In September 2009 the Sconestone visited the Hunter Primary School in East Kilbride, Scotland. The little school was renowned for its kindness and took to the Sconestone big time with every child touching it and pledging an act of kindness. What was especially touching was the creation of a Kindness Tree by one of the classes that created a bare cardboard tree and then filled it with leaves noting their acts of kindness for the week. A fantastic concept.

The Children of Hunter Primary School in Dundee, Scotland and their Kindness Tree

Again in April 2010, Carol Blair, the 23rd Keeper of the Sconestone created a Kindness Tree for her primary students in Halifax, Canada. Carrying on a wonderful tradition of encouraging our children to do acts of kindness and record it on a Kindness Tree.

In December 2012, the Sconestone landed in the hands of Burnadette Hunter a primary school vice principle in Cumbernauld, Scotland. Burnadette Hunter took the Kindness Tree concept one step further and got local businesses to donate a Christmas Tree and ornaments and then had her school children decorate the Christmas tree with Kindness Pledges written on each ornament. By the time Christmas passed the tree was full of kindness ornaments and Cumbernauld was certainly a happier place thereafter.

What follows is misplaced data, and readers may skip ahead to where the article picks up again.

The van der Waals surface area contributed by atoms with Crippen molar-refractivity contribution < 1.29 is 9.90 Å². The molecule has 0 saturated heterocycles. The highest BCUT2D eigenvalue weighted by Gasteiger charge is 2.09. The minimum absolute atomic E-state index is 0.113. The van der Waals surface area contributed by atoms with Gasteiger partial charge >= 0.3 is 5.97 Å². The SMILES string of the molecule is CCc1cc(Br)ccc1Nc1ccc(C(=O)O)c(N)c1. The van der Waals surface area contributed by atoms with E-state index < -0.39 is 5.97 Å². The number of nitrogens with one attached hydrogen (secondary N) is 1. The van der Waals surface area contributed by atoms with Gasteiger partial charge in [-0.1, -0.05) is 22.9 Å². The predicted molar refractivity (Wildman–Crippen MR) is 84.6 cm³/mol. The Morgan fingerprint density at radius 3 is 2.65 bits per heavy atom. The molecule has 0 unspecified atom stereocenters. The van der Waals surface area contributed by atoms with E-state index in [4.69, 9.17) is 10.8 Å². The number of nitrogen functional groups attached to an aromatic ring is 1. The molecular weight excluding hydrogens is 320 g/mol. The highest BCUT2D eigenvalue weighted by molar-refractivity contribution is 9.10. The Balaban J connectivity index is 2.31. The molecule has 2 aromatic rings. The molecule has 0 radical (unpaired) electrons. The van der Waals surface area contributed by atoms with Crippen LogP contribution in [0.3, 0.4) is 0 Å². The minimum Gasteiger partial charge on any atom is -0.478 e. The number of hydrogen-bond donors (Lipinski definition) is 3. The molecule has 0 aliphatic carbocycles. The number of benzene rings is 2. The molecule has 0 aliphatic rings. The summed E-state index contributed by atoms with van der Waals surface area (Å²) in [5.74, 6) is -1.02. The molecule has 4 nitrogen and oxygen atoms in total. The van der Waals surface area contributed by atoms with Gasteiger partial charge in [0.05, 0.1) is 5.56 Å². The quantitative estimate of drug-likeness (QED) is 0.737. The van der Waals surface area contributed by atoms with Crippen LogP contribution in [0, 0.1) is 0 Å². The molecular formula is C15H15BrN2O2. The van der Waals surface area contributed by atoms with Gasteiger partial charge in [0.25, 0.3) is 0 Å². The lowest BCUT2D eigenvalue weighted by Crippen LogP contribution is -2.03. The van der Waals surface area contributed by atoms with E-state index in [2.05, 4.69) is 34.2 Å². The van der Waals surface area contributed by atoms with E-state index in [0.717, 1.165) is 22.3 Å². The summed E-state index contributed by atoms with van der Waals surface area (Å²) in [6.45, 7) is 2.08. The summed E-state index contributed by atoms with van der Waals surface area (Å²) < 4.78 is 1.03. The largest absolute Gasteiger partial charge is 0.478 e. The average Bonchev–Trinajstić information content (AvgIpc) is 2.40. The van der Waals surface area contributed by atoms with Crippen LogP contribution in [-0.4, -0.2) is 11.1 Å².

And now in 2013, here in West Hants, Nova Scotia we are taking the “Kindness Trees” initiative one step further and introducing it to the 10 schools in our district. So far we have 7 out of the 10 schools with their Kindness Christmas trees ready to let our children make our community a happier place one small act of kindness at a time.

Introducing Rod Dunn, the 42nd Keeper of the Sconestone


, ,

Paul “Bazz” Barret, the 40th Keeper of the Sonestone explains in his own words why he passed the Sconestone onto Rod Dunn: